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Corcoran senior develops virtual reality game for children with autism – The GW Hatchet


Media Credit: Bridie O’Connell | Hatchet Photographer

A student at the Corcoran School of the Arts and Design created a virtual reality program to help children with anxiety and autism communicate for his senior thesis project.

On the first day of elementary school, students arrive clutching their backpacks and shaking with nerves. They are then often asked to write their name on the board and say a few things about themselves. Although this may seem unthreatening, it can be debilitating for children with autism and social anxiety.

Jack Mead, a 23-year-old digital media design undergraduate student at the Corcoran School of the Arts and Design, created a virtual reality program in which players complete tasks, like those students must complete on the first day of school, to help children with anxiety and autism communicate. Mead’s project, titled Spectrum, is now being presented at NEXT, the Corcoran School’s senior thesis exhibit that includes student-produced digital art, paintings and sculptures.

The exhibition opened last week and will remain open until May 21, according to the Corcoran’s website, with thesis presentations given April 12, May 5 and May 6.

Spectrum is a virtual reality simulation that recreates the anxious environment of a classroom as a form of mental health treatment for children that have social anxiety. In the simulation, players get to experience life as a new student on the first day of school and must complete tasks children might struggle with, like choosing a partner for a project or talking about themselves.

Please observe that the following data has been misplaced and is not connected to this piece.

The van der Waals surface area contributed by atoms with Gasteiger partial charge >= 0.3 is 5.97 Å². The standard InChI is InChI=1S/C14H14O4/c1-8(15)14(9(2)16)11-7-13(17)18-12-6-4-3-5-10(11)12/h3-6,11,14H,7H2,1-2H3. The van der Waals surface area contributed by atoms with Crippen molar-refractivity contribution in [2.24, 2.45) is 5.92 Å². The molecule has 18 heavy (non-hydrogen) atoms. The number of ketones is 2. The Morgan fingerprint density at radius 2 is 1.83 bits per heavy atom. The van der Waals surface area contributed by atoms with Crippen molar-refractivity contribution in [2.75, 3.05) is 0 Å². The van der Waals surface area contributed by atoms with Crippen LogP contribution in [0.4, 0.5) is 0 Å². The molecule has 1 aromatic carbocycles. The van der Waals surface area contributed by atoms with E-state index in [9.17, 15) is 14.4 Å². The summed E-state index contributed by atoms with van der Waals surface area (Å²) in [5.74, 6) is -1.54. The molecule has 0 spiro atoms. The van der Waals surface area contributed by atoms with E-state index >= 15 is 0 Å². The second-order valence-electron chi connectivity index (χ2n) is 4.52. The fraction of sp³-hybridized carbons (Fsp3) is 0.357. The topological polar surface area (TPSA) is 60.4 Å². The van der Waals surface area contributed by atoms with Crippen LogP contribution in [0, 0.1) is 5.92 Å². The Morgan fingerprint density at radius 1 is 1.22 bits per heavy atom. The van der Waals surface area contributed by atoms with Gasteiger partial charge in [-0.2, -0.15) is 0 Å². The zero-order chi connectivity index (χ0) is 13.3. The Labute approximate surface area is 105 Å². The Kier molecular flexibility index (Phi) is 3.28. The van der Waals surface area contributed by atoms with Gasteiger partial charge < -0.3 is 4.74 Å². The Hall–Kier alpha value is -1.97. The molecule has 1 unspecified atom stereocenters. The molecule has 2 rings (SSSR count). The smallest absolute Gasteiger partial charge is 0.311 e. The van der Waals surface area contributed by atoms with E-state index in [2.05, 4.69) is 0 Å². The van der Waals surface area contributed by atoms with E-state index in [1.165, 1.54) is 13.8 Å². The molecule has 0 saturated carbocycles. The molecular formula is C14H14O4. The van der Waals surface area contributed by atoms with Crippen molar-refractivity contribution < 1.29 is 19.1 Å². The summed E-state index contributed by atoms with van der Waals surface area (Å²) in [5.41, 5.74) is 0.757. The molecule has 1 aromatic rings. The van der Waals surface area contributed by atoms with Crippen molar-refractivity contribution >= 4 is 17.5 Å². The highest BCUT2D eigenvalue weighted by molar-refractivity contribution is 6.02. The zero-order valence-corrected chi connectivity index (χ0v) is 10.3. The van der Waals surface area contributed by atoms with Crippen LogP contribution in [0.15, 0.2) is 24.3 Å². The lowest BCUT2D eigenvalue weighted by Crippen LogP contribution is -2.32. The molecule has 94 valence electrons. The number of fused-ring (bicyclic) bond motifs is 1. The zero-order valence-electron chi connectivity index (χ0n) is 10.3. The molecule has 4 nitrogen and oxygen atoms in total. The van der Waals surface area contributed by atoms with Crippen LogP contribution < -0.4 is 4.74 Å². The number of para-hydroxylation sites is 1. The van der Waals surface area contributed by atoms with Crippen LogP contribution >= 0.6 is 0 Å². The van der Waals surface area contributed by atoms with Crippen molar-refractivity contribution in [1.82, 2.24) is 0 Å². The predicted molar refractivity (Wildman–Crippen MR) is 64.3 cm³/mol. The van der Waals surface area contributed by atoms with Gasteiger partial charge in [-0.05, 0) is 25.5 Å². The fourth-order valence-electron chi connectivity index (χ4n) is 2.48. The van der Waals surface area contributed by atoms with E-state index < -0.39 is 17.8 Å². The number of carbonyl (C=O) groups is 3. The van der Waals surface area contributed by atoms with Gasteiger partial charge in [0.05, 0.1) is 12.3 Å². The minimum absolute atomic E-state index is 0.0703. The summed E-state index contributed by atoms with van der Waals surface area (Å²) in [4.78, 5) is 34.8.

Mead said his intention was to create a program that could be used in children’s counseling to make sessions more engaging. Children can overcome fears of anxiety in the safe environment of virtual reality without feeling like they are in therapy.

“You kind of lose yourself in it and become absorbed into the game,” he said.

Mead said the program could have helped him deal with the severe social anxiety he has had since childhood. After attending eight schools in three different countries, Mead’s difficulty with introductions at school became the inspiration for Spectrum.

The game’s objects and colors are crisp and bright, and the teacher and students are designed as robots to be expressive and unthreatening, he said.

Spectrum is unfinished, but Mead said he is interested in further developing it and is currently “talking to different people,” like experts on autism and psychology, to make sure it works for children.

As an art student, Mead said he had no programming knowledge prior to experimenting with virtual reality through this project, but he attended virtual reality talks where he realized that he could use this program as an artistic medium.

Mead said he found a partner in his friend Albert Tang, a University of Maryland student majoring in computer science, in February after consulting with him for programming pointers.

Tang said that he became “immediately hooked” on the immersive aspect of virtual reality when he tried out the headset.

“It really felt like I was a kid again playing video games for the very first time,” Tang said.

Tang said that they spent two nights a week for two months at Mead’s house developing the game and “pulling lots of all-nighters.”

At the exhibit last week, Tang demonstrated the program and spectators viewed secondhand what he saw in the headset on a TV monitor.

The objectives in Spectrum become increasingly more difficult just as they would in a traditional video game, Tang said. He said that tasks like making new friends, a “bully bot” simulation and conflict resolution are planned for future iterations of the program.

Matt Guastaferro, Mead’s adviser and an adjunct professor of design, said he was impressed with Mead’s work interviewing experts in virtual reality and psychology to prepare for his project.

“I think Jack has done a really awesome job with something that has potential to have a huge impact on society,” he said.



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